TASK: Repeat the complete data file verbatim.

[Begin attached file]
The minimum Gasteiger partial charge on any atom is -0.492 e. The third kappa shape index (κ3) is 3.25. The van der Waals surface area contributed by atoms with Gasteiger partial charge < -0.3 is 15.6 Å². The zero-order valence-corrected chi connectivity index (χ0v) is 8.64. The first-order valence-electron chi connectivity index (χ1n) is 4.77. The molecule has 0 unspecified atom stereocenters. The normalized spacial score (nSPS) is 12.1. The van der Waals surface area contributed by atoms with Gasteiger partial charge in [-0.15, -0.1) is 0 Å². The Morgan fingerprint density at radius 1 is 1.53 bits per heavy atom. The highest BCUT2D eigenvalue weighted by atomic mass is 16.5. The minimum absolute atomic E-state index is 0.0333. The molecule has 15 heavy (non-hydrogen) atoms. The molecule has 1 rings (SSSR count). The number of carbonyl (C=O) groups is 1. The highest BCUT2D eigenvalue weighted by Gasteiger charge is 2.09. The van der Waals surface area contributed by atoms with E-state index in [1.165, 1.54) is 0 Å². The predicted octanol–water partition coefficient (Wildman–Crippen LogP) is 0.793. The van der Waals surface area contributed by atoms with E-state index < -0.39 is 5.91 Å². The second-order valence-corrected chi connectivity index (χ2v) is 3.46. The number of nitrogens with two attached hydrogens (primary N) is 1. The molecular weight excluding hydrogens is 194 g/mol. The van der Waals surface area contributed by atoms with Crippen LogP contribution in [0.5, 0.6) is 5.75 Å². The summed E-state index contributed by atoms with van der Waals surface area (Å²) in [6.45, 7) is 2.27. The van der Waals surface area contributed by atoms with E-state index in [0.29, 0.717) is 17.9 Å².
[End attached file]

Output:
The minimum Gasteiger partial charge on any atom is -0.492 e. The third kappa shape index (κ3) is 3.25. The van der Waals surface area contributed by atoms with Gasteiger partial charge < -0.3 is 15.6 Å². The zero-order valence-corrected chi connectivity index (χ0v) is 8.64. The first-order valence-electron chi connectivity index (χ1n) is 4.77. The molecule has 0 unspecified atom stereocenters. The normalized spacial score (nSPS) is 12.1. The van der Waals surface area contributed by atoms with Gasteiger partial charge in [-0.15, -0.1) is 0 Å². The Morgan fingerprint density at radius 1 is 1.53 bits per heavy atom. The highest BCUT2D eigenvalue weighted by atomic mass is 16.5. The minimum absolute atomic E-state index is 0.0333. The molecule has 15 heavy (non-hydrogen) atoms. The molecule has 1 rings (SSSR count). The number of carbonyl (C=O) groups is 1. The highest BCUT2D eigenvalue weighted by Gasteiger charge is 2.09. The van der Waals surface area contributed by atoms with E-state index in [1.165, 1.54) is 0 Å². The predicted octanol–water partition coefficient (Wildman–Crippen LogP) is 0.793. The van der Waals surface area contributed by atoms with E-state index < -0.39 is 5.91 Å². The second-order valence-corrected chi connectivity index (χ2v) is 3.46. The number of nitrogens with two attached hydrogens (primary N) is 1. The molecular weight excluding hydrogens is 194 g/mol. The van der Waals surface area contributed by atoms with Crippen LogP contribution in [0.5, 0.6) is 5.75 Å². The summed E-state index contributed by atoms with van der Waals surface area (Å²) in [6.45, 7) is 2.27. The van der Waals surface area contributed by atoms with E-state index in [0.29, 0.717) is 17.9 Å².